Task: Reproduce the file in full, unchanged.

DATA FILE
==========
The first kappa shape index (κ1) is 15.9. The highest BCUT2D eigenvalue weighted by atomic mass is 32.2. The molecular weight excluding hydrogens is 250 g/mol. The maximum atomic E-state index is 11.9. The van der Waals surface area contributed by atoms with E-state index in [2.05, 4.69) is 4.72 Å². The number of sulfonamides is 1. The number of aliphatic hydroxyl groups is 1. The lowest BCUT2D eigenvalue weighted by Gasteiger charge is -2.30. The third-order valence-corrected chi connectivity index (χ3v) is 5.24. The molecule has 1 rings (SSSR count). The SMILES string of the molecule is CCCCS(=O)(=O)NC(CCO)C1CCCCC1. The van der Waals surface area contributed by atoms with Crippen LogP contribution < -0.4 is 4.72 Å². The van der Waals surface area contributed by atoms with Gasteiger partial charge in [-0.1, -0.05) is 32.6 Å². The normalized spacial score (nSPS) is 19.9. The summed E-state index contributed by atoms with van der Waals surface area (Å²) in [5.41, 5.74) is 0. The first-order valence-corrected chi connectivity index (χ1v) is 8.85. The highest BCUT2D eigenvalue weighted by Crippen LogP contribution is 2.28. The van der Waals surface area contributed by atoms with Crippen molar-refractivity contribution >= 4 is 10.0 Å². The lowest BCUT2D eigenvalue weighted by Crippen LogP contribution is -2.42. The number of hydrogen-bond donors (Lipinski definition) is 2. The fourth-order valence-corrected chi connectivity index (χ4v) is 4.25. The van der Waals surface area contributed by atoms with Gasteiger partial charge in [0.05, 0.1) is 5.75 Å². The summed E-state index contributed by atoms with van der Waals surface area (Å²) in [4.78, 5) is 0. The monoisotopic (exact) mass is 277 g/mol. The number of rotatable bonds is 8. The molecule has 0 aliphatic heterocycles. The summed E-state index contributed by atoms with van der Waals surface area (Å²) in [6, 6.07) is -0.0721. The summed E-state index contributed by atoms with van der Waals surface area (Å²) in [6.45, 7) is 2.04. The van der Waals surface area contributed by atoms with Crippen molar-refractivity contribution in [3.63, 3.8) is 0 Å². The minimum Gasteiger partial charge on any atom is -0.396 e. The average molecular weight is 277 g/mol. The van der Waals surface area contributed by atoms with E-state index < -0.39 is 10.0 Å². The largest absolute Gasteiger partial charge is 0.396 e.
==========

The first kappa shape index (κ1) is 15.9. The highest BCUT2D eigenvalue weighted by atomic mass is 32.2. The molecular weight excluding hydrogens is 250 g/mol. The maximum atomic E-state index is 11.9. The van der Waals surface area contributed by atoms with E-state index in [2.05, 4.69) is 4.72 Å². The number of sulfonamides is 1. The number of aliphatic hydroxyl groups is 1. The lowest BCUT2D eigenvalue weighted by Gasteiger charge is -2.30. The third-order valence-corrected chi connectivity index (χ3v) is 5.24. The molecule has 1 rings (SSSR count). The SMILES string of the molecule is CCCCS(=O)(=O)NC(CCO)C1CCCCC1. The van der Waals surface area contributed by atoms with Crippen LogP contribution < -0.4 is 4.72 Å². The van der Waals surface area contributed by atoms with Gasteiger partial charge in [-0.1, -0.05) is 32.6 Å². The normalized spacial score (nSPS) is 19.9. The summed E-state index contributed by atoms with van der Waals surface area (Å²) in [5.41, 5.74) is 0. The first-order valence-corrected chi connectivity index (χ1v) is 8.85. The highest BCUT2D eigenvalue weighted by Crippen LogP contribution is 2.28. The van der Waals surface area contributed by atoms with Crippen molar-refractivity contribution >= 4 is 10.0 Å². The lowest BCUT2D eigenvalue weighted by Crippen LogP contribution is -2.42. The number of hydrogen-bond donors (Lipinski definition) is 2. The fourth-order valence-corrected chi connectivity index (χ4v) is 4.25. The van der Waals surface area contributed by atoms with Gasteiger partial charge in [0.05, 0.1) is 5.75 Å². The summed E-state index contributed by atoms with van der Waals surface area (Å²) in [4.78, 5) is 0. The monoisotopic (exact) mass is 277 g/mol. The number of rotatable bonds is 8. The molecule has 0 aliphatic heterocycles. The summed E-state index contributed by atoms with van der Waals surface area (Å²) in [6, 6.07) is -0.0721. The summed E-state index contributed by atoms with van der Waals surface area (Å²) in [6.45, 7) is 2.04. The van der Waals surface area contributed by atoms with Crippen molar-refractivity contribution in [3.63, 3.8) is 0 Å². The minimum Gasteiger partial charge on any atom is -0.396 e. The average molecular weight is 277 g/mol. The van der Waals surface area contributed by atoms with E-state index < -0.39 is 10.0 Å². The largest absolute Gasteiger partial charge is 0.396 e.